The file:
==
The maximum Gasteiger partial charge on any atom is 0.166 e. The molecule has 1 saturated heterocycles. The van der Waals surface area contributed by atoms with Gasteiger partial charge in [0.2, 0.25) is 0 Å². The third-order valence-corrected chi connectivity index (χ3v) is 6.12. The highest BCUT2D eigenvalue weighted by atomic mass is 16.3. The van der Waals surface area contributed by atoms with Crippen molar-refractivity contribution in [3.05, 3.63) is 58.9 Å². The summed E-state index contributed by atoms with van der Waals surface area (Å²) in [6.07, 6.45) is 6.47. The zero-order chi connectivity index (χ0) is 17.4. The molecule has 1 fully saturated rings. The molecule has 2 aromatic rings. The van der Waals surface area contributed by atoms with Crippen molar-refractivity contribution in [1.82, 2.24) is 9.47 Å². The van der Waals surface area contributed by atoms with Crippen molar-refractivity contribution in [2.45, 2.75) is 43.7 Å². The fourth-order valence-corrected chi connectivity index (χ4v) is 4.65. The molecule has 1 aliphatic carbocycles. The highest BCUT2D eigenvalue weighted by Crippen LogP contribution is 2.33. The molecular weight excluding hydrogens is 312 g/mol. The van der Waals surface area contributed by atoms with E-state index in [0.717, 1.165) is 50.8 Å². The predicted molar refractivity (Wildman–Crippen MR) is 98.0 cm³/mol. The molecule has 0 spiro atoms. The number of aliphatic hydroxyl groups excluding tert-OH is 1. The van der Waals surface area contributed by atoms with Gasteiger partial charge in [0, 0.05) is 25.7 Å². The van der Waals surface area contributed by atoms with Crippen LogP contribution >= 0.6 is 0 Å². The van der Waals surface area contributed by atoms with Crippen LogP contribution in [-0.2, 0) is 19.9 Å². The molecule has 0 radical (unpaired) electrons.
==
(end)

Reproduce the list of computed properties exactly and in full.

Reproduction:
The maximum Gasteiger partial charge on any atom is 0.166 e. The molecule has 1 saturated heterocycles. The van der Waals surface area contributed by atoms with Gasteiger partial charge in [0.2, 0.25) is 0 Å². The third-order valence-corrected chi connectivity index (χ3v) is 6.12. The highest BCUT2D eigenvalue weighted by atomic mass is 16.3. The van der Waals surface area contributed by atoms with Crippen molar-refractivity contribution in [3.05, 3.63) is 58.9 Å². The summed E-state index contributed by atoms with van der Waals surface area (Å²) in [6.07, 6.45) is 6.47. The zero-order chi connectivity index (χ0) is 17.4. The molecule has 1 fully saturated rings. The molecule has 2 aromatic rings. The van der Waals surface area contributed by atoms with Crippen molar-refractivity contribution in [1.82, 2.24) is 9.47 Å². The van der Waals surface area contributed by atoms with Crippen molar-refractivity contribution in [2.45, 2.75) is 43.7 Å². The fourth-order valence-corrected chi connectivity index (χ4v) is 4.65. The molecule has 1 aliphatic carbocycles. The highest BCUT2D eigenvalue weighted by Crippen LogP contribution is 2.33. The molecular weight excluding hydrogens is 312 g/mol. The van der Waals surface area contributed by atoms with E-state index in [0.717, 1.165) is 50.8 Å². The predicted molar refractivity (Wildman–Crippen MR) is 98.0 cm³/mol. The molecule has 0 spiro atoms. The number of aliphatic hydroxyl groups excluding tert-OH is 1. The van der Waals surface area contributed by atoms with Gasteiger partial charge in [0, 0.05) is 25.7 Å². The van der Waals surface area contributed by atoms with Crippen LogP contribution >= 0.6 is 0 Å². The van der Waals surface area contributed by atoms with Crippen LogP contribution in [-0.2, 0) is 19.9 Å². The molecule has 0 radical (unpaired) electrons.